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Hidden Kingdom

“[Fungi] resonate with what I’m often thinking about: adaptation and resilience in the face of great environmental change.”

By Diane Borsato and Janalyn Guo

Hidden Kingdom - FeaturedImage_TheConversations-1

Collage by Diane Borsato with illustrations by Kelsey Oseid (2022) from Mushrooming: The Joy of the Quiet Hunt, by Diane Borsato and illustrated by Kelsey Oseid.

Mushrooms were The New York Times’ food of the year in 2022, and in January, the Mushroom Council—a very real council composed of fungi producers—said the trend is continuing. Diane Borsato, an artist and the writer of Mushrooming: The Joy of the Quiet Hunt, and Janalyn Guo, author of Our Colony Beyond the City of Ruins, spoke with Block about the “loathed and lusted after” kingdom Fungi, and how these organisms can help us pay closer attention to our environment.

Janalyn Guo: Diane, your book Mushrooming is a forager’s guide in a sense, but it also describes a way of looking at and being in the world. How would you describe it?

Diane Borsato: Mushrooming is essentially an uncommon field guide. It was written by an artist rather than a scientist, and it’s grounded in cultural conversations and contemporary art about mushrooms, nature, land and many other themes that fungi invoke, like death and decay, fairies and demons, aphrodisiacs and beauty. It is a work of love, really. I have learned a lot while walking slowly in the woods observing fungi. The “quiet hunt,” as it is sometimes called, has been a way to practise looking and seeing things closely.

JG: How cool to catalogue all the varied colourful fungi that greet you on your walks. They have their way of creeping into my work as well, maybe because they resonate with what I’m often thinking about: adaptation and resilience in the face of great environmental change, communication, connectivity and decay.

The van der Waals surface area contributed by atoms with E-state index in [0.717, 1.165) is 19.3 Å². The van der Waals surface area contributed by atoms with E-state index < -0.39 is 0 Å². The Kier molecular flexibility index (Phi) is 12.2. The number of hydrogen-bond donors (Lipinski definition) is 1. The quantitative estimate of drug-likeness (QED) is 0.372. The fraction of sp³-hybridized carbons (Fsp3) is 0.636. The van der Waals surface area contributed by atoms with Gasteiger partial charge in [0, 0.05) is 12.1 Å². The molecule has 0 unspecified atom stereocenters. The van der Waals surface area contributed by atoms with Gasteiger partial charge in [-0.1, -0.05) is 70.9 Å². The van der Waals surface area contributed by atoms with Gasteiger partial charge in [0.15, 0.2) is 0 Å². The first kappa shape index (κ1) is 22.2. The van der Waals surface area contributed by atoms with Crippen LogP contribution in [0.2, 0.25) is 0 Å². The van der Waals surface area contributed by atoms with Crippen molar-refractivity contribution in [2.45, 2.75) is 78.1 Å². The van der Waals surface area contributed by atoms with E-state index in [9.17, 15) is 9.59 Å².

DB: A theme that seems to recur in your writing is an invasive nature—mushrooms or trees growing on or out of bodies calling us back to a natural environment.

JG: In my story “The Cave Solution,” a woman who volunteers to grow a tree inside her body finds herself able to communicate directly with the Humongous Fungus (a fungal mass in Oregon that once claimed the title of largest single organism on Earth). I am drawn to weird and mysterious things; since we know the least about fungi (compared to plants and animals), they’re very evocative to me.

DB: I love that she volunteers to grow a tree inside her body. It’s a beautiful image, though violent too—the most extreme imaginable level of a cross-species union. But why are mushrooms so villainous in your work? Are you fundamentally afraid of fungi?

JG: I think because there’s so much we don’t know about fungi, they haunt us. We fill in the blanks. They get tangled in our collective hopes and fears and anxieties. Some people proclaim that mushrooms are going to cure cancer and save the world. Then there are these works of weird horror, like The Beauty by Aliya Whiteley and Paradise Rot by Jenny Hval and the movie Matango, that all feature fungi and explore the notion of being overtaken, subsumed or changed in ways we can’t imagine that are beyond our control.
I mean, I wouldn’t mind being subsumed into a mushroom entity if it was helping us!